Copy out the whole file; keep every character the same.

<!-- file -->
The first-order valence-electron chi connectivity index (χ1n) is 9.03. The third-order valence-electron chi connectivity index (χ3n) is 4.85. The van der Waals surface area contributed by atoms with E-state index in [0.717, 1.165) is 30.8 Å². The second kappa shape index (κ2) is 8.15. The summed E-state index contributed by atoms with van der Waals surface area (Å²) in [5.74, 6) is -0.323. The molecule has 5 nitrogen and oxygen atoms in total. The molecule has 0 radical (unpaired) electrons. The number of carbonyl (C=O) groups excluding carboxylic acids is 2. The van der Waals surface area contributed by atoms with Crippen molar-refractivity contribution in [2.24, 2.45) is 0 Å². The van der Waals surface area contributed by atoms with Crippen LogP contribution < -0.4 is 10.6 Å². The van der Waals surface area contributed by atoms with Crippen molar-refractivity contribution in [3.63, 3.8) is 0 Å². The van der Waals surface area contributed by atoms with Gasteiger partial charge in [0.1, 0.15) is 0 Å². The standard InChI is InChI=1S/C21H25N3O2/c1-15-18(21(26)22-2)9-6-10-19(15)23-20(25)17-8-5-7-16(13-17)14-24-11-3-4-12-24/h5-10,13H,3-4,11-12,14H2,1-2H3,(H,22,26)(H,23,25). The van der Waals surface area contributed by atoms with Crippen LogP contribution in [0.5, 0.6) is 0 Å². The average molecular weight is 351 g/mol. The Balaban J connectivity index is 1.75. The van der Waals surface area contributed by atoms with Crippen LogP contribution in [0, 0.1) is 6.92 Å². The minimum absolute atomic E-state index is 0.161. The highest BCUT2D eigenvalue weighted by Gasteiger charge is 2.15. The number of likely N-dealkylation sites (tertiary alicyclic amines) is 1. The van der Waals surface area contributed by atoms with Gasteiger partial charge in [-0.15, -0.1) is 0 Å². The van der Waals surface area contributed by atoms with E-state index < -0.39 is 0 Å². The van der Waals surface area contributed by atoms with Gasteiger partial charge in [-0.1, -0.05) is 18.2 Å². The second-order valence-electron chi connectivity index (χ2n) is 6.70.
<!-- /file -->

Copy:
The first-order valence-electron chi connectivity index (χ1n) is 9.03. The third-order valence-electron chi connectivity index (χ3n) is 4.85. The van der Waals surface area contributed by atoms with E-state index in [0.717, 1.165) is 30.8 Å². The second kappa shape index (κ2) is 8.15. The summed E-state index contributed by atoms with van der Waals surface area (Å²) in [5.74, 6) is -0.323. The molecule has 5 nitrogen and oxygen atoms in total. The molecule has 0 radical (unpaired) electrons. The number of carbonyl (C=O) groups excluding carboxylic acids is 2. The van der Waals surface area contributed by atoms with Crippen molar-refractivity contribution in [2.24, 2.45) is 0 Å². The van der Waals surface area contributed by atoms with Crippen LogP contribution < -0.4 is 10.6 Å². The van der Waals surface area contributed by atoms with Crippen molar-refractivity contribution in [3.63, 3.8) is 0 Å². The van der Waals surface area contributed by atoms with Gasteiger partial charge in [0.1, 0.15) is 0 Å². The standard InChI is InChI=1S/C21H25N3O2/c1-15-18(21(26)22-2)9-6-10-19(15)23-20(25)17-8-5-7-16(13-17)14-24-11-3-4-12-24/h5-10,13H,3-4,11-12,14H2,1-2H3,(H,22,26)(H,23,25). The van der Waals surface area contributed by atoms with Crippen LogP contribution in [0.5, 0.6) is 0 Å². The average molecular weight is 351 g/mol. The Balaban J connectivity index is 1.75. The van der Waals surface area contributed by atoms with Crippen LogP contribution in [0, 0.1) is 6.92 Å². The minimum absolute atomic E-state index is 0.161. The highest BCUT2D eigenvalue weighted by Gasteiger charge is 2.15. The number of likely N-dealkylation sites (tertiary alicyclic amines) is 1. The van der Waals surface area contributed by atoms with Gasteiger partial charge in [-0.15, -0.1) is 0 Å². The van der Waals surface area contributed by atoms with E-state index < -0.39 is 0 Å². The van der Waals surface area contributed by atoms with Gasteiger partial charge in [-0.1, -0.05) is 18.2 Å². The second-order valence-electron chi connectivity index (χ2n) is 6.70.